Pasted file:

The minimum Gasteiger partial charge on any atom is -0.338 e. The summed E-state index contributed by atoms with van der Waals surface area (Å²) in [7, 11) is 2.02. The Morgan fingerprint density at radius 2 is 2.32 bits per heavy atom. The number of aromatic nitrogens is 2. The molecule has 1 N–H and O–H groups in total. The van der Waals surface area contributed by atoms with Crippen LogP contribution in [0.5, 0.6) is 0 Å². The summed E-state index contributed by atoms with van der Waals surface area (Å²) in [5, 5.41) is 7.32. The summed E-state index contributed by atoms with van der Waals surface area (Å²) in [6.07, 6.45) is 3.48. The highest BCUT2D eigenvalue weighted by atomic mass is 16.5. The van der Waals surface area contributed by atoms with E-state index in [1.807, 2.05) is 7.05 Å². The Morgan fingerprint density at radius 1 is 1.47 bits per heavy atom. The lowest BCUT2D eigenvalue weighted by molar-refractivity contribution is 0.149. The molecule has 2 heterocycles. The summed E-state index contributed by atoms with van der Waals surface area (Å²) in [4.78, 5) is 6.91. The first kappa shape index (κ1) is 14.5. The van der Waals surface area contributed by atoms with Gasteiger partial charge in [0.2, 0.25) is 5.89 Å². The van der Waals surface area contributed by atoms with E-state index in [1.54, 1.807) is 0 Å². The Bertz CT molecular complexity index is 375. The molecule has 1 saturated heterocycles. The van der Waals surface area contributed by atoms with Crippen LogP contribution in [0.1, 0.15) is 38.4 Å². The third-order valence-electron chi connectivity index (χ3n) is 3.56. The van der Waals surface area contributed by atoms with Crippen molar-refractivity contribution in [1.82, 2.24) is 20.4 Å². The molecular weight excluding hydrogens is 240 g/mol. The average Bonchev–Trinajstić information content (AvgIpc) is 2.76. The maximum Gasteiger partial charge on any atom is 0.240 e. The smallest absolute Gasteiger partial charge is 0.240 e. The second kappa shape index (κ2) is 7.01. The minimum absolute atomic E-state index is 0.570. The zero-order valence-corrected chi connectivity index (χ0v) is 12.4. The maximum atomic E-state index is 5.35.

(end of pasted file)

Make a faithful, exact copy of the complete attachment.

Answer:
The minimum Gasteiger partial charge on any atom is -0.338 e. The summed E-state index contributed by atoms with van der Waals surface area (Å²) in [7, 11) is 2.02. The Morgan fingerprint density at radius 2 is 2.32 bits per heavy atom. The number of aromatic nitrogens is 2. The molecule has 1 N–H and O–H groups in total. The van der Waals surface area contributed by atoms with Crippen LogP contribution in [0.5, 0.6) is 0 Å². The summed E-state index contributed by atoms with van der Waals surface area (Å²) in [5, 5.41) is 7.32. The summed E-state index contributed by atoms with van der Waals surface area (Å²) in [6.07, 6.45) is 3.48. The highest BCUT2D eigenvalue weighted by atomic mass is 16.5. The van der Waals surface area contributed by atoms with E-state index in [1.807, 2.05) is 7.05 Å². The Morgan fingerprint density at radius 1 is 1.47 bits per heavy atom. The lowest BCUT2D eigenvalue weighted by molar-refractivity contribution is 0.149. The molecule has 2 heterocycles. The summed E-state index contributed by atoms with van der Waals surface area (Å²) in [4.78, 5) is 6.91. The first kappa shape index (κ1) is 14.5. The van der Waals surface area contributed by atoms with Gasteiger partial charge in [0.2, 0.25) is 5.89 Å². The van der Waals surface area contributed by atoms with E-state index in [1.54, 1.807) is 0 Å². The Bertz CT molecular complexity index is 375. The molecule has 1 saturated heterocycles. The van der Waals surface area contributed by atoms with Crippen LogP contribution in [0.1, 0.15) is 38.4 Å². The third-order valence-electron chi connectivity index (χ3n) is 3.56. The van der Waals surface area contributed by atoms with Crippen molar-refractivity contribution in [1.82, 2.24) is 20.4 Å². The molecular weight excluding hydrogens is 240 g/mol. The average Bonchev–Trinajstić information content (AvgIpc) is 2.76. The maximum Gasteiger partial charge on any atom is 0.240 e. The smallest absolute Gasteiger partial charge is 0.240 e. The second kappa shape index (κ2) is 7.01. The minimum absolute atomic E-state index is 0.570. The zero-order valence-corrected chi connectivity index (χ0v) is 12.4. The maximum atomic E-state index is 5.35.